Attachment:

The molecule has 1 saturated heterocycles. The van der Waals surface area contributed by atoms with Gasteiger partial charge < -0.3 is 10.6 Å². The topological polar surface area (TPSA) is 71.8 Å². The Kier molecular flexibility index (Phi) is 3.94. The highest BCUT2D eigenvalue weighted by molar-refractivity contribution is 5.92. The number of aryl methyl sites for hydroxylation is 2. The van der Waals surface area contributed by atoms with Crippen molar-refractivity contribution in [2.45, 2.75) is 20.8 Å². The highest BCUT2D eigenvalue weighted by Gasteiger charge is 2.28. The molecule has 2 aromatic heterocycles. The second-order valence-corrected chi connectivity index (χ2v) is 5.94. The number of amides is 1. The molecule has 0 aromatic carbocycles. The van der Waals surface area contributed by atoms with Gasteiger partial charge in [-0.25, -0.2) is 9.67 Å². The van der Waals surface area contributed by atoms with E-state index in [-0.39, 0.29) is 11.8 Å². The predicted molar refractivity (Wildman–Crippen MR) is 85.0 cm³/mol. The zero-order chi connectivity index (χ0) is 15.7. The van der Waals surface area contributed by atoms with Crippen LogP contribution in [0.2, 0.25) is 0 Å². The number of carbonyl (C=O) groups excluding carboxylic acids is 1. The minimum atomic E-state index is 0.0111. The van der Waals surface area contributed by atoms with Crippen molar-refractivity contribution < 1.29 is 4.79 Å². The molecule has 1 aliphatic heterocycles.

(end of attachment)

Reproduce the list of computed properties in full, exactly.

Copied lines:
The molecule has 1 saturated heterocycles. The van der Waals surface area contributed by atoms with Gasteiger partial charge < -0.3 is 10.6 Å². The topological polar surface area (TPSA) is 71.8 Å². The Kier molecular flexibility index (Phi) is 3.94. The highest BCUT2D eigenvalue weighted by molar-refractivity contribution is 5.92. The number of aryl methyl sites for hydroxylation is 2. The van der Waals surface area contributed by atoms with Crippen molar-refractivity contribution in [2.45, 2.75) is 20.8 Å². The highest BCUT2D eigenvalue weighted by Gasteiger charge is 2.28. The molecule has 2 aromatic heterocycles. The second-order valence-corrected chi connectivity index (χ2v) is 5.94. The number of amides is 1. The molecule has 0 aromatic carbocycles. The van der Waals surface area contributed by atoms with Gasteiger partial charge in [-0.25, -0.2) is 9.67 Å². The van der Waals surface area contributed by atoms with E-state index in [-0.39, 0.29) is 11.8 Å². The predicted molar refractivity (Wildman–Crippen MR) is 85.0 cm³/mol. The zero-order chi connectivity index (χ0) is 15.7. The van der Waals surface area contributed by atoms with Crippen LogP contribution in [0.2, 0.25) is 0 Å². The number of carbonyl (C=O) groups excluding carboxylic acids is 1. The minimum atomic E-state index is 0.0111. The van der Waals surface area contributed by atoms with Crippen molar-refractivity contribution < 1.29 is 4.79 Å². The molecule has 1 aliphatic heterocycles.